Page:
The Dragon Boat Festival takes place next week in Hong Kong, and that usually means the start of the summer heat, beach trips, boat journeys, and showing off golden-brown tanned skin.
If you live by the sea, you may have noticed the Dragon boat teams training in the cooler hours of the mornings and evenings recently, rowing in unison to the rhythmic drum beats, arms taut with sweat and glistening as they push through floating finishing lines.
If you are inspired by the dedication, teamwork and trust that Dragon Boat rowers have and dream about doing it, but feel like you need to firm up your arms and shoulders before joining a team, read on to see how the humble rowing machine can be a tremendous ally.
1) Full Body Cardio
Rowing simultaneously provides cardiovascular and strength training, working about 85% of your body – using your arms, legs, back, and core to burn calories just as well if not better than cycling or running. A total body workout means you still get your valuable cardio, but also get to train muscles for endurance and strength (and not just for your arms).
2) Less Impact
Since you are seated, rowing doesn’t have any of the same issues that running causes on your knees, ankles and hips, pounding on the (usually hard) ground. A reduced impact on your joints means you’re less likely to be injured and may even recover faster between workouts.
3) Easy Variations
Not unlike a spin machine or exercise bike, rowing machines are great tools that let you easily track your training variables, meaning you can set a specific Time or Distance as your goal. Other variations are managing your Strokes per minute, and easily adjusting Resistance levels to encourage further progression.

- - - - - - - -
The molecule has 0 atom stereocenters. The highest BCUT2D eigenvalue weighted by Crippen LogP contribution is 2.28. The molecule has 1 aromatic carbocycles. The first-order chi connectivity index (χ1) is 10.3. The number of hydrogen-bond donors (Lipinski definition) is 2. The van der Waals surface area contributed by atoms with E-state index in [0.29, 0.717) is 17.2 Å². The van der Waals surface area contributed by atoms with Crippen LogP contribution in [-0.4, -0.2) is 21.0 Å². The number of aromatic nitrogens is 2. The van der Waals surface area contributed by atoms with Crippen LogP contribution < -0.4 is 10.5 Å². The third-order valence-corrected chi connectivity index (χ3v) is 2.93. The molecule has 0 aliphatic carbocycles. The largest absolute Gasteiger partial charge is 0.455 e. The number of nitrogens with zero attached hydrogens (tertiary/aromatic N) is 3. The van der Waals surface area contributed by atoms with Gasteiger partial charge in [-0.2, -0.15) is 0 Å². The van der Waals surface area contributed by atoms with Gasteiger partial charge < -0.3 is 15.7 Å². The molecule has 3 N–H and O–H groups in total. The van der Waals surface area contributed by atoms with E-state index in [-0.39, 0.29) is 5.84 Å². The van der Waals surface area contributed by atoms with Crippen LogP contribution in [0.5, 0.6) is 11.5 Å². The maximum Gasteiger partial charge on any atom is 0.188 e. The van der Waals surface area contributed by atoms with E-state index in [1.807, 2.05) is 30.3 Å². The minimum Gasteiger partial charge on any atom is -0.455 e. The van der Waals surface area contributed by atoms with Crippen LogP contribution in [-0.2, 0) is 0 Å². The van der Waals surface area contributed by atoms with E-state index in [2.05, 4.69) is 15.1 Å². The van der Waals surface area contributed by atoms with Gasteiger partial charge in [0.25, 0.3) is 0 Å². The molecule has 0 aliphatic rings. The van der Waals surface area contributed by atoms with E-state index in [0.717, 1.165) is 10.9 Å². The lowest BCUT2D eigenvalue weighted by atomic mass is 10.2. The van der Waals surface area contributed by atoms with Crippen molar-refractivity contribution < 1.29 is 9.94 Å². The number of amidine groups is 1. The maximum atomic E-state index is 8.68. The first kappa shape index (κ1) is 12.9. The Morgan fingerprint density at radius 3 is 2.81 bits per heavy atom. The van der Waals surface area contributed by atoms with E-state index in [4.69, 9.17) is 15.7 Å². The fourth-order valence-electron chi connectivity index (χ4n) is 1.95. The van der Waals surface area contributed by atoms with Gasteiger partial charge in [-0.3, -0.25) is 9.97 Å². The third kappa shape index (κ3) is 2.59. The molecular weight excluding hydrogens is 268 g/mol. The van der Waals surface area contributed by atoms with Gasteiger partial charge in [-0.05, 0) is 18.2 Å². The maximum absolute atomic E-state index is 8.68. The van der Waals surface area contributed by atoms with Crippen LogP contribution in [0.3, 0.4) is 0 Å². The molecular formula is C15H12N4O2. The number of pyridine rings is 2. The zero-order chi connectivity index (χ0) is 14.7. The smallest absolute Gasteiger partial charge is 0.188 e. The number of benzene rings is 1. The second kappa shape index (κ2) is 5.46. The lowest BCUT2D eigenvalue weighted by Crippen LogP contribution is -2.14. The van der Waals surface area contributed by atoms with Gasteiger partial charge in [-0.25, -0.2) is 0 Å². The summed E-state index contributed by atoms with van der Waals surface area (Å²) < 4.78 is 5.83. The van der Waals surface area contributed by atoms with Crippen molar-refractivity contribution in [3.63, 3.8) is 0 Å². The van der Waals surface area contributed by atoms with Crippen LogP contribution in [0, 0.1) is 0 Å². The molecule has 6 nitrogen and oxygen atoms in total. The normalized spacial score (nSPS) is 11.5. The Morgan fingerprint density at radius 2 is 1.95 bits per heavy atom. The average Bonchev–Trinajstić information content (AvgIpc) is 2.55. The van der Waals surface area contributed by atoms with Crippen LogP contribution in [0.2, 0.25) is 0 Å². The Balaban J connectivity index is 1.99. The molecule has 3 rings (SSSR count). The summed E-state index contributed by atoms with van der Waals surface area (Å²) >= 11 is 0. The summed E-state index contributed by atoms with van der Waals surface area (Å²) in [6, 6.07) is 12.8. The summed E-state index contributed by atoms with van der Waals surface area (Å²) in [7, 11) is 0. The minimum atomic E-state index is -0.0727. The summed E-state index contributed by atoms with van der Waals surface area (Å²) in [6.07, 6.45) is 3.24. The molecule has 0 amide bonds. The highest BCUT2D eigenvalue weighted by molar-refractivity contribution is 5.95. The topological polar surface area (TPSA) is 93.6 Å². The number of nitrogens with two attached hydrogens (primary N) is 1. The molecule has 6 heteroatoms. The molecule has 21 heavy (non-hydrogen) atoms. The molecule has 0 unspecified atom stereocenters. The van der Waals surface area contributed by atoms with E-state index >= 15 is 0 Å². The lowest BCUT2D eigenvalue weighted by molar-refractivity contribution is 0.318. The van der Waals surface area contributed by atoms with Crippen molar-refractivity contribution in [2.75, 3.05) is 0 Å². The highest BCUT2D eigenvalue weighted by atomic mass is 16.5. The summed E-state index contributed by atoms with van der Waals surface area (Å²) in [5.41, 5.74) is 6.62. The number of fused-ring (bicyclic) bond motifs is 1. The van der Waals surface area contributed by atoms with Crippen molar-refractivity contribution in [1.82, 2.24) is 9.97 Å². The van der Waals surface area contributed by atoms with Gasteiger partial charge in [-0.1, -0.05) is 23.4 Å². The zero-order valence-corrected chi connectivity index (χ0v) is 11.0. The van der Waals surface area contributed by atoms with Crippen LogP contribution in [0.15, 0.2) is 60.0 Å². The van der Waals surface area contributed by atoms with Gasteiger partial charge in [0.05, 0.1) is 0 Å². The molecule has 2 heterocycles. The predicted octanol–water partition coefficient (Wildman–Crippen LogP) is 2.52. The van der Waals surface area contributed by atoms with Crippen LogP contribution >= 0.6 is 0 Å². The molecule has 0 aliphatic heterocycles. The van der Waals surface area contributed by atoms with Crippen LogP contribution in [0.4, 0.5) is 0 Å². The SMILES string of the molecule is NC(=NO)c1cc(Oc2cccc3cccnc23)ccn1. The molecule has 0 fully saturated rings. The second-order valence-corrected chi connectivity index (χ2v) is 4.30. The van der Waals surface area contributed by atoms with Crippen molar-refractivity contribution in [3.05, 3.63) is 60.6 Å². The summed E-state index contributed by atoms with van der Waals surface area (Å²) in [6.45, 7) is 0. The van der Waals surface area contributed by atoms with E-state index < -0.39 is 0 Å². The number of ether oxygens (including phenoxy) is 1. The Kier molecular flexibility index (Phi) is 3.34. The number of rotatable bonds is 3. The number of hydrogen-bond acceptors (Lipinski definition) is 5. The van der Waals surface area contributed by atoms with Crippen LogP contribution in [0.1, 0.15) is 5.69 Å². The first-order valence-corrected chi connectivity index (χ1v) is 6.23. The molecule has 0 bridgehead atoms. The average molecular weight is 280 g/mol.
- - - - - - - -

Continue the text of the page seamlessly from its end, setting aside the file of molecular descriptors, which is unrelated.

4) Accessible HIIT
Many exercises cater to the growing trend of HIIT (High Intensity Interval Training), and the rowing machine is particularly well suited to this - You can easily transition from high intensity periods to slower, easy strokes without worrying about moving from your space or from your seat. On the RPE scale, a HIIT should have you up to 7+ to get your heart-rate higher, before coming back down to a 3-4 for a few seconds, before repeating.
The advantage of periodic breaks will mean a greater volume of total exercise, and more frequent levels of faster, harder intensity. This kind of workout also encourages ‘Excess post-exercise oxygen consumption’ or EPOC, which basically means you continue to burn calories after you’ve finished exercising.
5) Learning a New Skill
Your form or technique is going to be essential in rowing, and using the incorrect form will not only be inefficient, but you may start to feel discomfort in your back and other areas, (always stop if you feel pain). Ask your trainer for pointers or advice on how to use the machine properly, and what kind of workout session you can plan. Here’s a quick 20-minute rowing workout session to get you started:
- 5 minutes - Warm up.
- 10 minutes - Alternate 40 seconds of hard rowing /20 seconds of easy rowing.
- 5 minutes - Cool down.
Come for a chat at the front desk, or ask one of our Certified Fitness Coaches who will be more than happy to give you helpful advice on using the rowing machine with the proper technique, so you can get the most out of it in the shortest space of time. They’ll also identify the safe range you can train at, depending on your mobility, and encourage you with the right stretches to improve your range.
Don’t forget to measure your progress. There’s never a better time to check your body composition than before starting a new exercise or training technique, so you can really see the improvements in your health and fitness as you go further.